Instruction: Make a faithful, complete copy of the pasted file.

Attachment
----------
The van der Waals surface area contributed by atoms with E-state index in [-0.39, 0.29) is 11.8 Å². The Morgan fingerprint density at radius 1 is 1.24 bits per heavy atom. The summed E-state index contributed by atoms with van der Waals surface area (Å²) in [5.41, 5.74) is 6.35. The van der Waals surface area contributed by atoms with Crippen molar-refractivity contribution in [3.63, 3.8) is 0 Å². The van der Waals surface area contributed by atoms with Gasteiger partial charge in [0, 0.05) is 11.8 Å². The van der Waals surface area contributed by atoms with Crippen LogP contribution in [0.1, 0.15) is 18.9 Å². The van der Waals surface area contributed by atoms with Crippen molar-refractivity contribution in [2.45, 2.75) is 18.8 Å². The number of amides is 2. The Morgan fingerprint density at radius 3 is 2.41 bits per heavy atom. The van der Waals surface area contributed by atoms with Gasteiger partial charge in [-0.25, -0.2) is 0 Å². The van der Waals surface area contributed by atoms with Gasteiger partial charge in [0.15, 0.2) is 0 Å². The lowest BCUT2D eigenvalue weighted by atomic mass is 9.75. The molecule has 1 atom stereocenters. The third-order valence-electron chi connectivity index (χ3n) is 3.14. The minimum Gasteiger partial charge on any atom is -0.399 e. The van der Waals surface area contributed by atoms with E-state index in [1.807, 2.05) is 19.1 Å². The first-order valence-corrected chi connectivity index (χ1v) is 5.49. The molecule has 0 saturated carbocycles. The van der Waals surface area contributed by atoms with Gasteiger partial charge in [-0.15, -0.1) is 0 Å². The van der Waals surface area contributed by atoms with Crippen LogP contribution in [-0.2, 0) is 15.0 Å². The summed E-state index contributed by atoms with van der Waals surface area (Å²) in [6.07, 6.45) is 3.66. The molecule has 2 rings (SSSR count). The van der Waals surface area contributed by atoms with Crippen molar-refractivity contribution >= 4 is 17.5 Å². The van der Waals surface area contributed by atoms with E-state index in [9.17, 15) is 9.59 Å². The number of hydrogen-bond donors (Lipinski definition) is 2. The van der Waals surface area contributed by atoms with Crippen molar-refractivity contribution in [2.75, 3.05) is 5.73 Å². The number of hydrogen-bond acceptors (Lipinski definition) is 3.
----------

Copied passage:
The van der Waals surface area contributed by atoms with E-state index in [-0.39, 0.29) is 11.8 Å². The Morgan fingerprint density at radius 1 is 1.24 bits per heavy atom. The summed E-state index contributed by atoms with van der Waals surface area (Å²) in [5.41, 5.74) is 6.35. The van der Waals surface area contributed by atoms with Crippen molar-refractivity contribution in [3.63, 3.8) is 0 Å². The van der Waals surface area contributed by atoms with Gasteiger partial charge in [0, 0.05) is 11.8 Å². The van der Waals surface area contributed by atoms with Crippen LogP contribution in [0.1, 0.15) is 18.9 Å². The van der Waals surface area contributed by atoms with Crippen molar-refractivity contribution in [2.45, 2.75) is 18.8 Å². The number of amides is 2. The Morgan fingerprint density at radius 3 is 2.41 bits per heavy atom. The van der Waals surface area contributed by atoms with Gasteiger partial charge in [-0.25, -0.2) is 0 Å². The van der Waals surface area contributed by atoms with Gasteiger partial charge in [0.15, 0.2) is 0 Å². The lowest BCUT2D eigenvalue weighted by atomic mass is 9.75. The molecule has 1 atom stereocenters. The third-order valence-electron chi connectivity index (χ3n) is 3.14. The minimum Gasteiger partial charge on any atom is -0.399 e. The van der Waals surface area contributed by atoms with E-state index in [1.807, 2.05) is 19.1 Å². The first-order valence-corrected chi connectivity index (χ1v) is 5.49. The molecule has 0 saturated carbocycles. The van der Waals surface area contributed by atoms with Gasteiger partial charge in [-0.15, -0.1) is 0 Å². The van der Waals surface area contributed by atoms with Crippen LogP contribution in [-0.2, 0) is 15.0 Å². The summed E-state index contributed by atoms with van der Waals surface area (Å²) in [6.07, 6.45) is 3.66. The molecule has 2 rings (SSSR count). The van der Waals surface area contributed by atoms with Crippen molar-refractivity contribution >= 4 is 17.5 Å². The van der Waals surface area contributed by atoms with E-state index in [9.17, 15) is 9.59 Å². The number of hydrogen-bond donors (Lipinski definition) is 2. The van der Waals surface area contributed by atoms with Crippen molar-refractivity contribution in [2.75, 3.05) is 5.73 Å². The number of hydrogen-bond acceptors (Lipinski definition) is 3.